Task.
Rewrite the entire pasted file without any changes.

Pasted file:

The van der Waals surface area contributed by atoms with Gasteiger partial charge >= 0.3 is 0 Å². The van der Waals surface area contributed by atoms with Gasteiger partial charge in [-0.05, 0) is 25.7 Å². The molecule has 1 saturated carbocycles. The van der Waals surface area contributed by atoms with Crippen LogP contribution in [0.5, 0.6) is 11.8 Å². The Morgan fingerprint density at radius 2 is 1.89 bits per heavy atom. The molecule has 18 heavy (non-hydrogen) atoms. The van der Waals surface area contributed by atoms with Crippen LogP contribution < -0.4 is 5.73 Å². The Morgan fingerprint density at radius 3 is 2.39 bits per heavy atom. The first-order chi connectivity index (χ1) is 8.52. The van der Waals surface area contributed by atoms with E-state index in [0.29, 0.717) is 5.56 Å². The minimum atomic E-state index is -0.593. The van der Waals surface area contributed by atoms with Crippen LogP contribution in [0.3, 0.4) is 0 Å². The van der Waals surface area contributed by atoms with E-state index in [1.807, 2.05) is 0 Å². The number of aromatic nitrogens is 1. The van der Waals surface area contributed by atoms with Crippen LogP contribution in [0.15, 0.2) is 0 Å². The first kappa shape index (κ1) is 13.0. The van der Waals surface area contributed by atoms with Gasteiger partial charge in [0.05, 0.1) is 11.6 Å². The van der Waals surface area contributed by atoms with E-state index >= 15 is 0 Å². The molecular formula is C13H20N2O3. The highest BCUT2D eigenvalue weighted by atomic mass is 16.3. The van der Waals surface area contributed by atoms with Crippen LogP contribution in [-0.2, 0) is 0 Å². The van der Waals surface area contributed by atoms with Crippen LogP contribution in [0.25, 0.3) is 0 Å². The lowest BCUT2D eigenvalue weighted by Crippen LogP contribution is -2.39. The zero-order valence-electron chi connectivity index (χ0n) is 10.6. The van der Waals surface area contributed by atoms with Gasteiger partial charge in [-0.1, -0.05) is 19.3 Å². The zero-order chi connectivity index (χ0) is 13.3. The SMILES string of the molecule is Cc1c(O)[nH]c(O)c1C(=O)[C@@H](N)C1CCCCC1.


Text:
The van der Waals surface area contributed by atoms with Gasteiger partial charge >= 0.3 is 0 Å². The van der Waals surface area contributed by atoms with Gasteiger partial charge in [-0.05, 0) is 25.7 Å². The molecule has 1 saturated carbocycles. The van der Waals surface area contributed by atoms with Crippen LogP contribution in [0.5, 0.6) is 11.8 Å². The Morgan fingerprint density at radius 2 is 1.89 bits per heavy atom. The molecule has 18 heavy (non-hydrogen) atoms. The van der Waals surface area contributed by atoms with Crippen LogP contribution < -0.4 is 5.73 Å². The Morgan fingerprint density at radius 3 is 2.39 bits per heavy atom. The first-order chi connectivity index (χ1) is 8.52. The van der Waals surface area contributed by atoms with E-state index in [0.29, 0.717) is 5.56 Å². The minimum atomic E-state index is -0.593. The van der Waals surface area contributed by atoms with Crippen LogP contribution in [0.3, 0.4) is 0 Å². The van der Waals surface area contributed by atoms with E-state index in [1.807, 2.05) is 0 Å². The number of aromatic nitrogens is 1. The van der Waals surface area contributed by atoms with Crippen LogP contribution in [0.15, 0.2) is 0 Å². The first kappa shape index (κ1) is 13.0. The van der Waals surface area contributed by atoms with Gasteiger partial charge in [0.05, 0.1) is 11.6 Å². The van der Waals surface area contributed by atoms with E-state index >= 15 is 0 Å². The molecular formula is C13H20N2O3. The highest BCUT2D eigenvalue weighted by atomic mass is 16.3. The van der Waals surface area contributed by atoms with Crippen LogP contribution in [-0.2, 0) is 0 Å². The van der Waals surface area contributed by atoms with Crippen LogP contribution in [0.25, 0.3) is 0 Å². The lowest BCUT2D eigenvalue weighted by Crippen LogP contribution is -2.39. The zero-order valence-electron chi connectivity index (χ0n) is 10.6. The van der Waals surface area contributed by atoms with Gasteiger partial charge in [-0.1, -0.05) is 19.3 Å². The zero-order chi connectivity index (χ0) is 13.3. The SMILES string of the molecule is Cc1c(O)[nH]c(O)c1C(=O)[C@@H](N)C1CCCCC1.